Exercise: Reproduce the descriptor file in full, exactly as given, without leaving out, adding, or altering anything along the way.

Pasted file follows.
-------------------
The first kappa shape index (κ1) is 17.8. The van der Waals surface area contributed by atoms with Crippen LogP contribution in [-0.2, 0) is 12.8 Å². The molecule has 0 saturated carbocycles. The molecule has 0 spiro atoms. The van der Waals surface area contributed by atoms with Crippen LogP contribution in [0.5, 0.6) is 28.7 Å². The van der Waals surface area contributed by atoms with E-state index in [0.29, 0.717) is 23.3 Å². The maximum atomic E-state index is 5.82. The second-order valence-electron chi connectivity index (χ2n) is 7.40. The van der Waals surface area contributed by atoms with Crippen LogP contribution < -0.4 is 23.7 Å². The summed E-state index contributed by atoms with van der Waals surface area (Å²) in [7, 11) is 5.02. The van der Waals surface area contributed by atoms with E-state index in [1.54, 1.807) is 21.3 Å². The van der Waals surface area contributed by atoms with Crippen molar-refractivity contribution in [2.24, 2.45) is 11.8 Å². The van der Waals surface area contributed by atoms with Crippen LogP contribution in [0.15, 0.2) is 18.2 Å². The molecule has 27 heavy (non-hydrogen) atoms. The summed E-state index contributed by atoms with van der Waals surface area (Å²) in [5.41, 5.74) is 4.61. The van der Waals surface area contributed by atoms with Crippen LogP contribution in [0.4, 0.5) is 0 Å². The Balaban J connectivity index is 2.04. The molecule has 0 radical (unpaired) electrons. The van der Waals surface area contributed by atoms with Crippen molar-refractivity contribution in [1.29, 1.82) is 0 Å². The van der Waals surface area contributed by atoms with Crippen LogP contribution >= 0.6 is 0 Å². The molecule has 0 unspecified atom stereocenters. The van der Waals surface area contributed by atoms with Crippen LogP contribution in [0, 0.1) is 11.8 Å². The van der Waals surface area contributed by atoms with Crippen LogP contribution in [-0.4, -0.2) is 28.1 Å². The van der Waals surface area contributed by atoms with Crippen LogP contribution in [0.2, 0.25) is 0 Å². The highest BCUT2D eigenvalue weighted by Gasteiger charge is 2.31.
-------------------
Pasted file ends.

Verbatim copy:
The first kappa shape index (κ1) is 17.8. The van der Waals surface area contributed by atoms with Crippen LogP contribution in [-0.2, 0) is 12.8 Å². The molecule has 0 saturated carbocycles. The molecule has 0 spiro atoms. The van der Waals surface area contributed by atoms with Crippen LogP contribution in [0.5, 0.6) is 28.7 Å². The van der Waals surface area contributed by atoms with E-state index in [0.29, 0.717) is 23.3 Å². The maximum atomic E-state index is 5.82. The second-order valence-electron chi connectivity index (χ2n) is 7.40. The van der Waals surface area contributed by atoms with Crippen LogP contribution < -0.4 is 23.7 Å². The summed E-state index contributed by atoms with van der Waals surface area (Å²) in [7, 11) is 5.02. The van der Waals surface area contributed by atoms with E-state index in [1.54, 1.807) is 21.3 Å². The van der Waals surface area contributed by atoms with Crippen molar-refractivity contribution in [2.24, 2.45) is 11.8 Å². The van der Waals surface area contributed by atoms with Crippen LogP contribution in [0.15, 0.2) is 18.2 Å². The molecule has 27 heavy (non-hydrogen) atoms. The summed E-state index contributed by atoms with van der Waals surface area (Å²) in [5.41, 5.74) is 4.61. The van der Waals surface area contributed by atoms with Crippen LogP contribution in [0.4, 0.5) is 0 Å². The Balaban J connectivity index is 2.04. The molecule has 0 radical (unpaired) electrons. The van der Waals surface area contributed by atoms with Crippen molar-refractivity contribution in [1.29, 1.82) is 0 Å². The van der Waals surface area contributed by atoms with Crippen LogP contribution >= 0.6 is 0 Å². The molecule has 0 unspecified atom stereocenters. The van der Waals surface area contributed by atoms with Crippen LogP contribution in [0, 0.1) is 11.8 Å². The van der Waals surface area contributed by atoms with Crippen LogP contribution in [-0.4, -0.2) is 28.1 Å². The van der Waals surface area contributed by atoms with Crippen LogP contribution in [0.2, 0.25) is 0 Å². The highest BCUT2D eigenvalue weighted by Gasteiger charge is 2.31.